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The issue of justice lies at the heart of debates over water governance in Myanmar. In this chapter, I explore how ‘Rights’ and ‘Rites’ have shaped the interaction between state and community in resource governance in Karen State. Rites-based approaches are locally-defined natural resource management arrangements that center upon cultural norms and local knowledge. Meanwhile, Rights-based approaches are formalized and legalistic approaches to resource governance that are normally recognized by the state and codified in laws and policies. I take two case studies: the Hatgyi Dam; and community based water governance at Kaw Ku island and around nearby Daw La Lake. I argue that to ensure inclusive decision-making processes and therefore social justice in water governance in Myanmar, formal policy and institutional arrangements must reflect Rights but also accommodate Rites.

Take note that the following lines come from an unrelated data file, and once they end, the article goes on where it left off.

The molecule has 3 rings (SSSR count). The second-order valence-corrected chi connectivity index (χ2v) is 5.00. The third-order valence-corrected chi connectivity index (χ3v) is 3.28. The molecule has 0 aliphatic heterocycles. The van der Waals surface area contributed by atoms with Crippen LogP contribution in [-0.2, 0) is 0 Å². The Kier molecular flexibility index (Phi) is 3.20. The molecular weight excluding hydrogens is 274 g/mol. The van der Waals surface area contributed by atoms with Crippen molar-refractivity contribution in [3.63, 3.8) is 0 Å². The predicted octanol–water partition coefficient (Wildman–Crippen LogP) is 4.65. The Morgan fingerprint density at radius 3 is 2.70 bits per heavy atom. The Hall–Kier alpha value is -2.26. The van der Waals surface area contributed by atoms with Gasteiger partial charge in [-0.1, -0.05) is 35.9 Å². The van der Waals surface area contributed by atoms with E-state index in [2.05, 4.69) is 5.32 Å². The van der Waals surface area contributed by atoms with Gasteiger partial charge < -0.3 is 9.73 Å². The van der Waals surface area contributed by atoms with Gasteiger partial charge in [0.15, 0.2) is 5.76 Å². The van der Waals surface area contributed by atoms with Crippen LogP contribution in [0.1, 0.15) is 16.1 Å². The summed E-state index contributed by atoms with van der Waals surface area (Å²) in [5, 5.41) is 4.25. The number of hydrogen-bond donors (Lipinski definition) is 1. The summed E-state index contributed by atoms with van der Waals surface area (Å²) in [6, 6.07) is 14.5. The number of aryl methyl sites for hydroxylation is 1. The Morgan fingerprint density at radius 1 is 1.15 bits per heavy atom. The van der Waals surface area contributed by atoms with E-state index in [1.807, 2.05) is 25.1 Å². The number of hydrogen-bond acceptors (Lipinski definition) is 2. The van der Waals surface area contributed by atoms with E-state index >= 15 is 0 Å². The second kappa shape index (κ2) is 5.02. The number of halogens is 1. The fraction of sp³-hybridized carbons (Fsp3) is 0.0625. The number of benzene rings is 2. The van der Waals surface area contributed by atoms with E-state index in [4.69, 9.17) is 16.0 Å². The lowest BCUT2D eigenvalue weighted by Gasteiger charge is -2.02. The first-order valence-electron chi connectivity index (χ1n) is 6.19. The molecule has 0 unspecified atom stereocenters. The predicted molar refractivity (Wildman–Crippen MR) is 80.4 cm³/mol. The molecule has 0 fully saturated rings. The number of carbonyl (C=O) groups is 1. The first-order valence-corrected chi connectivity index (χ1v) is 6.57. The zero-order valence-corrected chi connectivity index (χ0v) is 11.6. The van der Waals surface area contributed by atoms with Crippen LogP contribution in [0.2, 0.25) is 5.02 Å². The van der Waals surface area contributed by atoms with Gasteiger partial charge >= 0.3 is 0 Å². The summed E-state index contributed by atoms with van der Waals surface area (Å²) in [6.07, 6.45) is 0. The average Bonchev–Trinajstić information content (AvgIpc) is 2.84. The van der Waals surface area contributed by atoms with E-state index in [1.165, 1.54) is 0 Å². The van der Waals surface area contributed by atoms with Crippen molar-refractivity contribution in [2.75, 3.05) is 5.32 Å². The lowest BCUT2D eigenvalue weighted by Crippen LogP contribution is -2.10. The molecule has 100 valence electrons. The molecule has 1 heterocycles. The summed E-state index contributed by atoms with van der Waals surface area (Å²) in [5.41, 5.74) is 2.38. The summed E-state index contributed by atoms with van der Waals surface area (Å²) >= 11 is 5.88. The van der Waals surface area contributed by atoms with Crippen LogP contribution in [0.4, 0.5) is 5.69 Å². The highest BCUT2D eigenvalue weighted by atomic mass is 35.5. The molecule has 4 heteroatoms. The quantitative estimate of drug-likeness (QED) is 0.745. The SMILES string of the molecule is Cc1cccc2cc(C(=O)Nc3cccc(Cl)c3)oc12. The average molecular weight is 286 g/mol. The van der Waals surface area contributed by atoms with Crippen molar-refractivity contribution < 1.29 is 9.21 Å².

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- Rites, Rights, and Water Justice in Karen State: A Case Study of Community-Based Water Governance and the Hatgyi Dam
Saw John Bright